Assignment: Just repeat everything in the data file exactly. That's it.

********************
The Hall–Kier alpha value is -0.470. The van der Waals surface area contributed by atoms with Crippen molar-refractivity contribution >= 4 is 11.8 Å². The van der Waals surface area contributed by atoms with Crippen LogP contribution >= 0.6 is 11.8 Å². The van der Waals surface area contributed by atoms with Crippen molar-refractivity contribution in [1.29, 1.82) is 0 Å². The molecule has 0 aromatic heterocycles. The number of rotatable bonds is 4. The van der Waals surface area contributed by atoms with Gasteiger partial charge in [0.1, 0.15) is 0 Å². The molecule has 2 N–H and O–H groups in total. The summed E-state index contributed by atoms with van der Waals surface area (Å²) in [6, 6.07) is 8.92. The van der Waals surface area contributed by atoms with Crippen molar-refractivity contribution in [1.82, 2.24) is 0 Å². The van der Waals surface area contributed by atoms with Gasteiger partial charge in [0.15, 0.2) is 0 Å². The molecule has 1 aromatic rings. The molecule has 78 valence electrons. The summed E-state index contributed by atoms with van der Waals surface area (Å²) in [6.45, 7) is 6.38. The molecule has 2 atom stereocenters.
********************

The Hall–Kier alpha value is -0.470. The van der Waals surface area contributed by atoms with Crippen molar-refractivity contribution >= 4 is 11.8 Å². The van der Waals surface area contributed by atoms with Crippen LogP contribution >= 0.6 is 11.8 Å². The van der Waals surface area contributed by atoms with Crippen molar-refractivity contribution in [1.29, 1.82) is 0 Å². The molecule has 0 aromatic heterocycles. The number of rotatable bonds is 4. The van der Waals surface area contributed by atoms with Gasteiger partial charge in [0.1, 0.15) is 0 Å². The molecule has 2 N–H and O–H groups in total. The summed E-state index contributed by atoms with van der Waals surface area (Å²) in [6, 6.07) is 8.92. The van der Waals surface area contributed by atoms with Crippen molar-refractivity contribution in [1.82, 2.24) is 0 Å². The van der Waals surface area contributed by atoms with Gasteiger partial charge in [0.15, 0.2) is 0 Å². The molecule has 1 aromatic rings. The molecule has 78 valence electrons. The summed E-state index contributed by atoms with van der Waals surface area (Å²) in [6.45, 7) is 6.38. The molecule has 2 atom stereocenters.